Yes, your friend is right. Within electrostatics, an electric field $\vec{E}$ should be curl-free $\vec{\nabla} \times\vec{E}= \vec{0}$. The drawn electric field lines looks like the electric field is of the form $$E_x=E_x(y), \qquad E_y=0, \qquad E_z=0,$$ cf. the rule that to depict the magnitude $|\vec{E}|$, a selection of field lines is drawn such ...

4

This is more like a maths question to me. This is just an identity, which is true and facilitates the calculation and it is valid for any vector field. The proof, using Einstein summation convention would be something like: $$(\nabla \times \vec u )\times \vec u = \epsilon_{ijk}(\nabla \times u)_j u_k = \\ \epsilon_{ijk}\epsilon_{jlm}\partial_l (u_m) u_k ... 4 Edit edit: as has been pointed out, I was incorrect to say \partial_t = \partial_{t'} and so on. Serves me right for trying to look at it by inspection instead of being rigorous. Nevertheless, I do think cylindrical coordinates simplifies the problem somewhat. Recall the cylindrical line element:$$ds^2 = -dt^2 + dr^2 + r^2 \, d\phi^2 + dz^2$$Now, ... 4 I'm going to address the important concepts at play here in three dimensions. The issue here is to get straight the distinction between any function \mathbf v:\mathbb R^3\to\mathbb R^3, which we'll call a vector field, and an object that in addition to being a vector field in this sense, transforms in some prescribed way. To mathematically ... 4 Heat flux is a vector beceause it has a magnitude and a direction. Furthermore it has these properties in every point in space, which makes it a vector field. You can think of an analogy with the mass flux in a medium with inhomogenius density; diffusion will tend to equalize the denisty everywhere, so there will be specific motion of mass at every point ... 4 Edit: Note: I have posted another proof of this in another question, here. Those who prefer coordinates may find it slightly more palatable. I gather from your comments that you can do this if you have \mathcal{L}_X\text{Ric} = 0. Thus I will outline a somewhat more general result, assuming a certain identity connecting Killing vectors and Riemann ... 4 This is not a complete answer, but fills in some of the missing pieces Trimok asked about in the comments to Stan's answer: Note that I did not verify that Stan's proof actually works. Re 1)$$ \begin{align} \nabla_Z \nabla_Y X &= Z^\lambda(Y^\mu X^\nu_{;\mu})_{;\lambda} \partial_\nu \\&= Z^\lambda(Y^\mu_{;\lambda} X^\nu_{;\mu} + Y^\mu ...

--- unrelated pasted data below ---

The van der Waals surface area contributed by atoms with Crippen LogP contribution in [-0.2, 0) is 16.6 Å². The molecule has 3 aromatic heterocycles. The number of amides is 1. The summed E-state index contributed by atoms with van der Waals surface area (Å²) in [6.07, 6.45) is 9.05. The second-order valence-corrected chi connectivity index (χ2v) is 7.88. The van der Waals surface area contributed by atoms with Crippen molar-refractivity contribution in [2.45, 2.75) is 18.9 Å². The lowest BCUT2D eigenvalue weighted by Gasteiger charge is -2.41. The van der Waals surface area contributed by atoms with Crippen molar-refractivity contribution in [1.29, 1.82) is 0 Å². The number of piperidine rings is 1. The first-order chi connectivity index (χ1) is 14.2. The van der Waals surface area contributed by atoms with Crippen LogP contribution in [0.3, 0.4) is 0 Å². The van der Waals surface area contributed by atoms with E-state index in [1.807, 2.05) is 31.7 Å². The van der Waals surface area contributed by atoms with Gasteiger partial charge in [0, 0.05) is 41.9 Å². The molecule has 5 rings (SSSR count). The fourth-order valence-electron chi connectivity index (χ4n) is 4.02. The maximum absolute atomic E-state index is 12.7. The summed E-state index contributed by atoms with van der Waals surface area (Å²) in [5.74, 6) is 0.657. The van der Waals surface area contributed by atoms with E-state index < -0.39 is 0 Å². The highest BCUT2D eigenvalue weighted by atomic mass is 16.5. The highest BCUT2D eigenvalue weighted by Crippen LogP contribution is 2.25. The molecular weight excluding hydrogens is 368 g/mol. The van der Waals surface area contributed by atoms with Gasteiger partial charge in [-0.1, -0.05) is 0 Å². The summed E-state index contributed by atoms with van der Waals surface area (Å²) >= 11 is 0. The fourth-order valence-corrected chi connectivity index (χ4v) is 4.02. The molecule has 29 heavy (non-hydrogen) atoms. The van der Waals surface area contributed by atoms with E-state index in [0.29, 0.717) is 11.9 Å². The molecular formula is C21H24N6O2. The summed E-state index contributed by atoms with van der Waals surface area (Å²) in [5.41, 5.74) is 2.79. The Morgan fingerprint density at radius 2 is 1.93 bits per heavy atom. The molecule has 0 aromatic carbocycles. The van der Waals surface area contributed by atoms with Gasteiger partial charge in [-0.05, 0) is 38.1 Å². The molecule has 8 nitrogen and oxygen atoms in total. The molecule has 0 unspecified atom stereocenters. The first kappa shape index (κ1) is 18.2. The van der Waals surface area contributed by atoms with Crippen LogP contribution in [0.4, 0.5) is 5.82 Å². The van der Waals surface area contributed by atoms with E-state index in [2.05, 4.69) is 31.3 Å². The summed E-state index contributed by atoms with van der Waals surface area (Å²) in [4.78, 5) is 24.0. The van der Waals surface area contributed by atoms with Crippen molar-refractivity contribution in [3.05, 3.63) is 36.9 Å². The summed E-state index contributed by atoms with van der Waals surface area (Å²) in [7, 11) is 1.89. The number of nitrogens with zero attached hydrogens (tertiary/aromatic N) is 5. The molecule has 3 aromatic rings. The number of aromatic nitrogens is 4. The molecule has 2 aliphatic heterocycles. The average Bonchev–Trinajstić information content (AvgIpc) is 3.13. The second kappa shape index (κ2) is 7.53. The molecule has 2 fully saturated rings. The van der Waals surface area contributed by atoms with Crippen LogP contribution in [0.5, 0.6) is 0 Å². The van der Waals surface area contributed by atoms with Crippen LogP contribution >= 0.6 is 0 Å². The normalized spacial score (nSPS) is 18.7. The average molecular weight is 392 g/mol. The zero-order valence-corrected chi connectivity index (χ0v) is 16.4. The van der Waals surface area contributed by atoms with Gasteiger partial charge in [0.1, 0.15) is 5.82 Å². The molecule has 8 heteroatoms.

4

This is just a consequence of Helmholtz's theorem - Any vector field can be written as: $$\mathbf{F}=-\boldsymbol{\nabla}\Phi+\boldsymbol{\nabla}\times\mathbf{A}$$ Now take the curl of both sides - since the curl of $\mathbf{F}$ is zero by assumption, and the curl of a divergence is also zero (write it out), we must have ...

4

Yes, you can have such "isolated" isometries. Consider the real line $\mathbb R$ and the inversion mapping $x\to -x$. This isometry does not arise from a killing vector because it's not "continuously connected to the identity."

4

Let $\lambda$ be an affine parameter of the integral curves of $\xi^{\nu}$ then you question translates as $$\frac{d}{d\lambda}(\xi_{\nu}\xi^{\nu}) = \xi^\mu \nabla_\mu(\xi_{\nu}\xi^{\nu}) = (\xi^\mu \nabla_\mu\xi_{\nu})\xi^{\nu} + \xi_{\nu}(\xi^\mu \nabla_\mu\xi^{\nu})$$ if the connection is Levi-Civita (i.e metric compatible) $$... 4 This is more an extended comment to address the comments to Kyle's answer For example if there was a time component to the electric and magnetic field In a relativistic context, the electric and magnetic field components are not components of separate, related vector fields but, rather, are components of a 2nd rank tensor field; the electric and ... 4 To answer this question, you need to have a full geometric understanding of the Maxwell equations and what they represent. Maxwell's equations are a garden-variety system of PDEs. In STA notation, it's simply$$\nabla F = -J$$We take it for granted that F is a bivector, and thus has 6 components, and that J is a vector, and thus has 4 components. ... 4 You have two options here: 1) Forget you ever had x,y,z coordinate system and plug H_{i'} into determinant. 2) Compute curl in x,y,z coordinates and see how it looks in x',y',z'. You can easily check that these two give different results. The reason is, curl operator really maps vectors not to vectors but to antisymmetric tensors. Antisymmetric ... 4 Gradient is covariant! Why? The components of a vector contravariant because they transform in the inverse (i.e. contra) way of the vector basis. It is customary to denote these components with an upper index. So, if your coordinates are called q's, they are denoted q^i. Therefore, the gradient (or a derivative if you prefer) is$$\partial_i = ...